Civil War: Causes, Consequences And Characters

The Civil War or American Civil War was a long and bloody armed conflict in the United States that lasted four years. Eleven southern states, which made up the Confederate States of America, clashed with the federal government and the rest of the Union states between 1861 and 1865.

It is estimated that this war, recently also called the War between the States, caused the deaths of more than a million people. In addition to the heavy losses of human life among soldiers and civilians, there was a great loss of property and millionaire economic damage to the nation.

The American Civil War began on April 12, 1861 and ended on April 9, 1865. Its causes are often attributed only to differences between states that supported or were against slavery.

However, while this was one of the primary reasons, there were other political, social and cultural reasons that led to it. The American Civil War meant a bloody confrontation between two types of society with opposing economic and political interests.

The South American way of life, based on racial segregation and slave production relations, was diametrically different from that of the North. The northern states did not depend on slavery or the agricultural economy based on slave labor because they relied on immigrant labor.

Causes

The American Civil War originated from various causes. The tensions and disagreements between the northern and southern states went back a long time.

Diverse economic and political interests, together with conflicting and accumulated cultural values for more than a century, led to the armed conflict. The following are the most important causes of war:

Slavery

After the Declaration of Independence in 1776 and its ratification in 1789, slavery continued to be legal in the thirteen English colonies of America. Production relations based on slave labor continued to play a dominant role in the economies and societies of the southern states.

The establishment of slavery and its consolidation as an institution nurtured feelings of white supremacy among the colonists and their descendants. African blacks were deprived of rights. Even after the Constitution was passed, very few blacks were allowed to vote or own property.

However, in the northern states the abolitionist movement grew, leading to abandonment of slavery. Unlike the southern states, the Northerners received cheap labor from European immigrants, making slavery unnecessary. In contrast, for the south, slave labor on the plantations was essential.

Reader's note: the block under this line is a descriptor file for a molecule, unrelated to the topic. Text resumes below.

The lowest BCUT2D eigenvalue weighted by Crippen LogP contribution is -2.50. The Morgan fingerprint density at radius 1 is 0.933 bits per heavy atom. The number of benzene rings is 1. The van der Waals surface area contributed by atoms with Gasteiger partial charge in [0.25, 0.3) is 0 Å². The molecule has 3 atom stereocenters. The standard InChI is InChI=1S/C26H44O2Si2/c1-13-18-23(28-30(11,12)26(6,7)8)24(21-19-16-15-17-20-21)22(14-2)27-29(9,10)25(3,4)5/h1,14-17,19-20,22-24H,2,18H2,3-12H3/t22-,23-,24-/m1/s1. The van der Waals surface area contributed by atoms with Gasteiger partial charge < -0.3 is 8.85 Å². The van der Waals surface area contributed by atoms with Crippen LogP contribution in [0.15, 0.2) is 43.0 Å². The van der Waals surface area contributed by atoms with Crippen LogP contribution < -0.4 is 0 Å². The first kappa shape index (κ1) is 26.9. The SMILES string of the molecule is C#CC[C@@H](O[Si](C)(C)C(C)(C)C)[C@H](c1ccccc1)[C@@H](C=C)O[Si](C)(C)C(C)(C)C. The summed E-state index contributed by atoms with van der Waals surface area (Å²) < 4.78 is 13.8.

The wealthy southern ranchers were unwilling to give up the wealth generated by profitable cotton plantations. After the cotton gin was invented in the late 18th century, demand for the product grew in America and Europe.

Consequently, the demand for slave labor from the south also grew. At the beginning of the civil war some 4 million slaves worked on plantation estates in the South.

Differences between north and south

The south depended exclusively on agriculture while the north had a more diversified economy, combining agriculture and industry. In fact, the northern states bought cotton from the southern states to make textiles and other products.

For this reason, the North did not have the constraints of slave labor because it preferred European immigrants. These stark economic differences also led to the creation of irreconcilable social and political views.

Immigrants from the north came from countries where slavery had been abolished and espoused egalitarian and liberal ideas. Additionally, immigrant families lived and worked together.

The southern social order was based entirely on the segregation of blacks, who were considered an inferior race. White supremacy encompassed all aspects of everyday life and politics. The slave owners behaved like true kings within their respective estates.

The social and cultural differences between the North and the South around the issue of slavery also had a significant influence on political thought. The federal powers that were based in the north were influenced by the abolitionist movement. Such influence created the need to control the culture and economy of the southern states.

States against federal rights

This was another point of contention between the north and the south. Since the so-called American Revolution there have been two points of view regarding the role of government.

There were the defenders of a federal government with greater powers and control over the states, as well as those who demanded that the states have more rights.

The organization of the first American government was governed by the Articles of Confederation . The United States was made up of thirteen states run by a weak federal government. Such weaknesses of the federal state were later amended by the Philadelphia Constituent Convention, in 1787.

Thomas Jefferson and Patrick Henry were not present at the Constitutional Convention that wrote the Constitution of the United States. Both were strong defenders of the right of states to decide whether or not to accept certain federal acts.

The disagreements that arose with the constitutional text led to serious discrepancies and the idea of ​​annulling the acts gained ground.

However, the federal government opposed and denied this right; thus the secessionist sentiment was harbored in the states that felt that their rights were not respected.

Slave and non-slave states

With the Louisiana Purchase and later, as a result of the Mexican War, new states were incorporated into the United States.

The dilemma then arose as to whether to declare them states with slavery or not. First the free states were proposed and that the slaves admitted by the Union had equal numbers, but this did not work.

Later, in the Compromise of Missouri (1820), slavery was prohibited in the western territories located north of parallel 36º 30 ′. The agreement excluded the state of Missouri and allowed slavery to the south in the territory of Arkansas.